A Closer Look at Age-Related Macular Degeneration
Age-related macular degeneration is a leading cause of vision loss in older adults. Around 15 million Americans have the progressive eye disease known as AMD, age-related macular degeneration. Some people can go years without any noticeable changes to vision while others experience rapid vision loss. Total blindness is rare as it does not affect peripheral vision, but it can lead to what is known as legal blindness if left untreated. Legal blindness refers to having corrected vision of 20/200 in the best-seeing eye.
Early symptoms of age-related macular degeneration include visual distortions such as straight lines that seem bent, the need for brighter light when reading or working, trouble adapting to low light, blurriness of printed words, reduced intensity or brightness of colors or difficulty recognizing faces. The macula, the small region in the center of the eye’s light-sensitive layer of tissue called the retina, contains millions of cells that provide sharp, central, color vision. While the exact cause is unknown, a combination of age, genetics and lifestyle factors seem to be the key indicators in developing AMD. The risk goes up after age 55 if you are female, if you have a family history, if you are Caucasian, have light colored eyes, and have diabetes or cardiovascular disease. Smoking and sun exposure can also greatly contribute to the onset of AMD. It is believed that age-related damage of an important support membrane under the retina contributes to age-related macular degeneration.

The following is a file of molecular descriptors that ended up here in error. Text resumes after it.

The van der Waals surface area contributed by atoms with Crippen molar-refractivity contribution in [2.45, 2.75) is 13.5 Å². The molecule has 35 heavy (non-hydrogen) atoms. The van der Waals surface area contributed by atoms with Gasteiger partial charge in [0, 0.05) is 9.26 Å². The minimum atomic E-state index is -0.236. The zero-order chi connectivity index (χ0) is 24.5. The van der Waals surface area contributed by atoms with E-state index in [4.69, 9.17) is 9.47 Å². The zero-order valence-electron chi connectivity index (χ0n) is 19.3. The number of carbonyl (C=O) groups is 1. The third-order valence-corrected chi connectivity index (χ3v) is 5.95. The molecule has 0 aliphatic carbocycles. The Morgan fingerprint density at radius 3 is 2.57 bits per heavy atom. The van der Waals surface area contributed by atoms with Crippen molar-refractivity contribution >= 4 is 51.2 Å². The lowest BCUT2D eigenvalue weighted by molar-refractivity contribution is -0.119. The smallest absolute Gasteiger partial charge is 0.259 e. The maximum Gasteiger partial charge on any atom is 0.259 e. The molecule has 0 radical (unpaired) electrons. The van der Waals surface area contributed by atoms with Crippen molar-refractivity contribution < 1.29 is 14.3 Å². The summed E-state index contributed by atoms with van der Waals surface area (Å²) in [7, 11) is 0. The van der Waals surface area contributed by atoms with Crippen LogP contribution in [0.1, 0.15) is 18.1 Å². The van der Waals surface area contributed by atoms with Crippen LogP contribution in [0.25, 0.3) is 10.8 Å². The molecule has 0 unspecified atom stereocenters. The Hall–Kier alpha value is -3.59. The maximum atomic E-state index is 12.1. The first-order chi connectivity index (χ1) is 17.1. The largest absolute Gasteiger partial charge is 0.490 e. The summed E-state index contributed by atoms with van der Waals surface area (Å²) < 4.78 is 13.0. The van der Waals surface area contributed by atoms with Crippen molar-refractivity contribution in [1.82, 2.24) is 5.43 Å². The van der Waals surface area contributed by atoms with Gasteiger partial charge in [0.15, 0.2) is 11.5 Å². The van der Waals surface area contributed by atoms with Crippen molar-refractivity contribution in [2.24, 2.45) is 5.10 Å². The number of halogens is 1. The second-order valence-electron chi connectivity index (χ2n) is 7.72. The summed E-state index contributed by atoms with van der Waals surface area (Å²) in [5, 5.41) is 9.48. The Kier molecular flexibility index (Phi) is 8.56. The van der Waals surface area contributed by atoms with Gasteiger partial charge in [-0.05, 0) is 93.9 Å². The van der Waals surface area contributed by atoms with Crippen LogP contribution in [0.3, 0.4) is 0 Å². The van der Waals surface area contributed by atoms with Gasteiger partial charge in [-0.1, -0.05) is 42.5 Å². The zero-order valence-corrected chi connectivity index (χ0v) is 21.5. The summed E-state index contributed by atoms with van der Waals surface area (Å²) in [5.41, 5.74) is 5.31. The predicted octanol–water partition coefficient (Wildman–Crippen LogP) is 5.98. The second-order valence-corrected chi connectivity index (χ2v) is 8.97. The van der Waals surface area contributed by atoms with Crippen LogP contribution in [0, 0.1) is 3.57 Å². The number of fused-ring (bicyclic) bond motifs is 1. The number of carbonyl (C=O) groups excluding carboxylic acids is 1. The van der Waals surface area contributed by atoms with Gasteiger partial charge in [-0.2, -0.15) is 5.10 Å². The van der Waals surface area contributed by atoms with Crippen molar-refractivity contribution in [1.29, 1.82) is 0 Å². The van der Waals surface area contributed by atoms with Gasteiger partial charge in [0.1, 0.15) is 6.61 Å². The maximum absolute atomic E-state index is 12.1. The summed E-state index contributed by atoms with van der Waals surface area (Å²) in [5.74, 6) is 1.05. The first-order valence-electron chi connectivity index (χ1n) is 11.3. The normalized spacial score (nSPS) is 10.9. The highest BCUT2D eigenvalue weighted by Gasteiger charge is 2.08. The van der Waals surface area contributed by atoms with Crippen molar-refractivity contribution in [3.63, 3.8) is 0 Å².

AMD presents as 2 types: dry and wet. Dry is the most common form of AMD where small, yellow deposits called drusen form and collect under the retina causing the macula to thin and dry out. Dry AMD progresses to either advanced dry AMD or wet AMD. The advanced stage of wet AMD is caused by abnormal growth of blood vessels under the macula that leak and cause swelling and scarring to the macula, damaging light-sensing cells. Without treatment of either type of AMD, symptoms will progress from early to intermediate to atrophic, which not only impacts quality of life but may result in legal blindness.
A closer look at age-related macular degeneration shows that while there is no cure, prevention tactics can help protect the eyes and reduce the risk of developing AMD. These include wearing sunglasses or wide-brimmed hats, eating fish and nuts that contain high levels of omega-3 fatty acids, a nutritious diet of vitamins, minerals, antioxidants, and supplements that support eye health, regular exercise, maintaining a healthy weight, manage blood pressure, drink responsibly and in moderation, quit smoking, and get regular dilated eye exams at Premier Eye care & Surgery Center by calling 847-459-6060 or WEBSITE.
Some practical tips for coping with macular degeneration and enjoying life as independently as possible include making sure your home has plenty of bright lighting, using magnifiers to see details in a larger capacity, using devices that read aloud to you, registering as sight impaired to receive further aid, benefits and support that can alleviate some of the worry and expense that comes with worsening vision and participating in vision therapy options with a low vision specialist.